[seqfan] Re: Crypto EllipticK & A000984
Andrew N W Hone
A.N.W.Hone at kent.ac.uk
Thu Jul 27 15:05:27 CEST 2017
Dear Brad,
Your questions and comments are very worthwhile, in particular
***** Why should the continuous flow calculated as time evolution coincide
with discrete flows provided by iterating the addition rule?
In general, there is no "natural" discrete version of a Hamiltonian flow. Most discretization schemes (like Euler's method, Newton-Raphson etc.)
will not give anything nice, even if the original flow is completely integrable. In particular, most discretizations will not preserve the Hamiltonian (energy).
However, for a Hamiltonian system with one degree of freedom (one position x, one momentum y), the level sets of the Hamiltonian H are one-dimensional
(curves) given by the equation H(x,y)=constant. So if you have a map of the (x,y) plane to itself which also preserves H, then the iterates of this map must lie on the same level curves,
and so must interpolate the continuous flow. There is a slight subtlety here, which would invalidate what I said: the real level sets of H may have more than one connected component,
and the map could jump between different components.
Now the curves
a=x^2+y^2 +x^2*y^2
are genus 1, and as a complex curve (Riemann surface) they are connected and smooth for almost all a. A birational map in (x,y) that preserves this curve must be a combination of an involution
and a translation (this is a general result on automorphisms of elliptic curves, as in e.g. Silverman's book "The Arithmetic of Elliptic Curves"). If the map is orientation-preserving then it is just a translation.
One can use the parameter t from the Hamiltonian flow as a local complex parameter on the curve, and then one finds that the map is just a shift t -> t + constant.
Best wishes
Andy
________________________________________
From: SeqFan [seqfan-bounces at list.seqfan.eu] on behalf of Brad Klee [bradklee at gmail.com]
Sent: 25 July 2017 23:05
To: Sequence Fanatics Discussion list
Subject: [seqfan] Re: Crypto EllipticK & A000984
Hi Andrew and All,
Yes, what you say is also correct. For those who don't already know,
consider that
Area = S(a) = -int x(a,y)*dy = int y(x,a)*dx,
and taking the derivative with respect to "a"
dS(a)/da = int dy/ (-da/dx) = int dx/(da/dy) .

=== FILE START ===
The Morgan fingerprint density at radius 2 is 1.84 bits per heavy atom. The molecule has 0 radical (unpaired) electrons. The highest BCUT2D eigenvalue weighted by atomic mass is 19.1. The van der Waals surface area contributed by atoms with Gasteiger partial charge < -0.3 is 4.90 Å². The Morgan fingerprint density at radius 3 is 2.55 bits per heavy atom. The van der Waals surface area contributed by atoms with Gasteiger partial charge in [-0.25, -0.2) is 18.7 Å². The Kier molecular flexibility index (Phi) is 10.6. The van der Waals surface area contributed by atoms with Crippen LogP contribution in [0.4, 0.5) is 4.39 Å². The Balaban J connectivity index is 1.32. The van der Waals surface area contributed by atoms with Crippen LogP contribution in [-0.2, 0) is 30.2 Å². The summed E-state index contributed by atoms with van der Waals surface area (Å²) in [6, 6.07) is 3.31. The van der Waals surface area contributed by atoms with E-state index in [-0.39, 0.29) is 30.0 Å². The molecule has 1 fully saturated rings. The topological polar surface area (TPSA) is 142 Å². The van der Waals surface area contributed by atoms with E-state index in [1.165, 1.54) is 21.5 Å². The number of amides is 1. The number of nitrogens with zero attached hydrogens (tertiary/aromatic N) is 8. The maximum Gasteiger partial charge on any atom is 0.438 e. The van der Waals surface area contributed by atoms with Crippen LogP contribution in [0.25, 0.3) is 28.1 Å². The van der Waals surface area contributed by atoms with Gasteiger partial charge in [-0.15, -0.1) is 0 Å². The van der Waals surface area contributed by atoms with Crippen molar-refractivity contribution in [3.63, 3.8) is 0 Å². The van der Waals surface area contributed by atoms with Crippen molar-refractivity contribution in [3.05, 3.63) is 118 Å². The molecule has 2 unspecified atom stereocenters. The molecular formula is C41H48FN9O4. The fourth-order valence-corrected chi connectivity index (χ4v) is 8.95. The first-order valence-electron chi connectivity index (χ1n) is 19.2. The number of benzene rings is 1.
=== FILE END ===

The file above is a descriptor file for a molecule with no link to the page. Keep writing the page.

If we have dx/dt = da/dy = (\partial a / \partial y) and dy/dt = -da/dx =
-(\partial a / \partial y), then dS(a)/da, up to a sign, gives an integral
"smooth flow", also called the /time evolution/ in physics. Then the
Hamilton equations provide a third means,
dphi/dt = cos(phi)^2 (d tan(phi)/dt) = (x*(dy/dt) - y*(dx/dt))/(x^2+y^2)
This can be re-written as a ratio of polynomials in variables (x,y), so
easily transforms to polar coordinates, then to a function of phi alone.
After some work on simplification, the expression does reduce to a simple
form, this time:
dphi/dt = 2*sqrt(1-4*a*Z^2).
The factor of two is consistent. It reduces to one by choosing different
Hamilton's equations, dy/dt = -(1/2)*(\partial a / \partial x), dx/dt =
(1/2)*(\partial a / \partial y). Conventions determine the overall scale,
so it's usually okay to make whatever choice sets the period function equal
to 1 in the limit of small amplitude.
I don't think this demonstration of consistency makes my earlier remark any
more inane. Merely stating derivatives does not bring to the fore a
connection between differential equations and addition rules.
***** Why should the continuous flow calculated as time evolution coincide
with discrete flows provided by iterating the addition rule?
I will continue to struggle with Edward's original paper and check the
reference (thank you) to see if it contains any explanation I can
understand. Until then, let's assume ( perhaps incorrectly ) that there
exists a higher perspective where it is obvious that the continuous time
evolution of an integrable Hamiltonian system determines a discrete map
(Q^2,Q^2) |---> Q^2 . Consequently it would become possible to explore
ciphers based on algebraic curves, a superset of elliptic curves.
For example, taking the Hamiltonian form of Edward's curve as a map from
the unit disk to the unit square, we generalize to a polynomial that maps a
unit disk to a unit hexagon:
A - 9*A^2 + 12*A^3 + 12*A^3*X = a / 36 = b ;
where 18*A = r^2 and X = cos(6*phi) transform to polar coordinates (r,phi).
Under these conventions the critical points, vertices of a regular hexagon,
are located at a,r=1; phi = pi/2+n*pi/3. Now A can be solved as a function
of (phi,a) or (phi,b) exactly or via series reversion. Calculating "time
evolution", the period function can be written:
*as coefficients of powers of b, offset 0:
T = (1/2/pi)*int_0^{2pi} dphi (dA/db) =
1, 18, 450, 12420, 360450, 10797948, 330862644 . . .
* as coefficients of powers of a, offset 0:
T = 36*(1/2/pi)*int_0^{2pi} dphi (dA/da) =
1, 1/2, 25/72, 115/432, 2225/10368, 3703/20736, 1021181/6718464 . . .
numerators: 1,1,25,115,2225,3703,1021181 . . .
denominators: 1,2,72,432,10368,20736,6718464 . . .
I have yet to find either of these expansions in OEIS, but who knows? At
least it isn't EllipticK.
Finally, is there some discrete, rational addition system on a
hexagonal-symmetric, 2pi-periodic curve, that looks like continuous time
evolution in the limit of a small increment? I wonder on this point, yet I
do not know...
Thanks,
Brad
Errata: in a previous email, I write "a = x^2 + y^2 + x^2*y^2" rather than "a
= x^2 + y^2 - x^2*y^2". This is a typo; though, mostly inconsequential. And
divise should rather be devise, apologies.
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